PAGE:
Availability of data and materials

Not applicable.

Abbreviations

CT:

Computed tomography

FDG-PET:

Fluorodeoxyglucose positron emission tomography

GCA:

Giant-cell arteritis

MRI:

Magnetic resonance imaging

PMR:

Polymyalgia rheumatica

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Acknowledgements

Authors would like to thank Dr. Jorge Polo and Dr. Pablo Rivas, on behalf of Springer Healthcare Communications, for medical writing assistance. This assistance was funded by Roche Pharma, Spain.

Funding

This review was funded by Roche Farma S.A. Spain.

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MAGG made substantial contributions to conception and design, analysis and interpretation of data, was involved in drafting the manuscript and revising it critically and gave final approval of the version to be published. NOC made substantial contributions to conception and design, analysis and interpretation of data, was involved in drafting the manuscript and revising it critically and gave final approval of the version to be published. MOJ made substantial contributions to conception and design, analysis and interpretation of data, was involved in drafting the manuscript and revising it critically and gave final approval of the version to be published. LE made substantial contributions to conception and design, analysis and interpretation of data, was involved in drafting the manuscript and revising it critically and gave final approval of the version to be published.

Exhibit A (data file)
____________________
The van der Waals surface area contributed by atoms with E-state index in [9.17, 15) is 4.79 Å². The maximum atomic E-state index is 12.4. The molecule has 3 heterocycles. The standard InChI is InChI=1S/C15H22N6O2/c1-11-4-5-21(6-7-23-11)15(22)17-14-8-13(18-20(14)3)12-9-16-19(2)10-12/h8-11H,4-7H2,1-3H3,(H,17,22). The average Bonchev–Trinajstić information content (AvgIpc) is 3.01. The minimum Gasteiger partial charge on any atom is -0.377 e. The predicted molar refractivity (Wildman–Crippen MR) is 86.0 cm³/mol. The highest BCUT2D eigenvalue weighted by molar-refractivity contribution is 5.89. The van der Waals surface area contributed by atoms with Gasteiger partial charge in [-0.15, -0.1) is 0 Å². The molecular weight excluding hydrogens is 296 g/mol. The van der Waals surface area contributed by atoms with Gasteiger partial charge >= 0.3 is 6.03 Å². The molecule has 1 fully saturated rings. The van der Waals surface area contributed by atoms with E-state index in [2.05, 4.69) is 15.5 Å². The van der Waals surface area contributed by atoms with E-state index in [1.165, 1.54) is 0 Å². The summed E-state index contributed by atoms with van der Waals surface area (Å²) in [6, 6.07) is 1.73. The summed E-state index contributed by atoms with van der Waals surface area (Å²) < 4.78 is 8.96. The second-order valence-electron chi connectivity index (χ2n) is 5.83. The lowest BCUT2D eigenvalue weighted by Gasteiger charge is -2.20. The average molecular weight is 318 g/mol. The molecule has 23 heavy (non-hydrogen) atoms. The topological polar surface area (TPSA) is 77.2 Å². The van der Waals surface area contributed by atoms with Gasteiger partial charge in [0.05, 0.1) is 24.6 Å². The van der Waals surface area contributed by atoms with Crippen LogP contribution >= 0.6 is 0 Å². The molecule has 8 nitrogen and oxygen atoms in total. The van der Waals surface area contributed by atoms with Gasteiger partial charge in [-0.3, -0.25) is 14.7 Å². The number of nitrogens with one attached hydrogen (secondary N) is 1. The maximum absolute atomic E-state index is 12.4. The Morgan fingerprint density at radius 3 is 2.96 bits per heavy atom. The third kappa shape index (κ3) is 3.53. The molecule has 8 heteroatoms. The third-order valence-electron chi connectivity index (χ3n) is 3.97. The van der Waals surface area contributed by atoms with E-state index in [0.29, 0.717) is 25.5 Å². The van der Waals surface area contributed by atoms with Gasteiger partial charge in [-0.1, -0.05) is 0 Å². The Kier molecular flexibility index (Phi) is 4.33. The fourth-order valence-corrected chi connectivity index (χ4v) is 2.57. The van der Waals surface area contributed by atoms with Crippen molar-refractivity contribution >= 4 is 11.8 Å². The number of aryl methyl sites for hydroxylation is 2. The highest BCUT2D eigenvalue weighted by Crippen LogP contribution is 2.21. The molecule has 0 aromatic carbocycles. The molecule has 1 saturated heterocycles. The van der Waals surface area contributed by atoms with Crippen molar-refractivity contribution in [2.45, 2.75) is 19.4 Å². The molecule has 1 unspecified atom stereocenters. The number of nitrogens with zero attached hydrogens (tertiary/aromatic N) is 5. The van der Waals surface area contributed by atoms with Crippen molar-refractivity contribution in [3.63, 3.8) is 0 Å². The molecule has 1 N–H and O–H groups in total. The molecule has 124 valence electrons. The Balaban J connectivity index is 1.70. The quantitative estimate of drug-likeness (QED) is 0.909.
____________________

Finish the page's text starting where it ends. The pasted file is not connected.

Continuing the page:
Correspondence to Miguel Á. González-Gay.

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LE is an employee of Roche Farma S.A. Spain.

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González-Gay, M.Á., Ortego-Jurado, M., Ercole, L. et al. Giant cell arteritis: is the clinical spectrum of the disease changing?. BMC Geriatr 19, 200 (2019) doi:10.1186/s12877-019-1225-9

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Keywords

  • Giant-cell arteritis
  • Polymyalgia rheumatica
  • FDG-PET/CT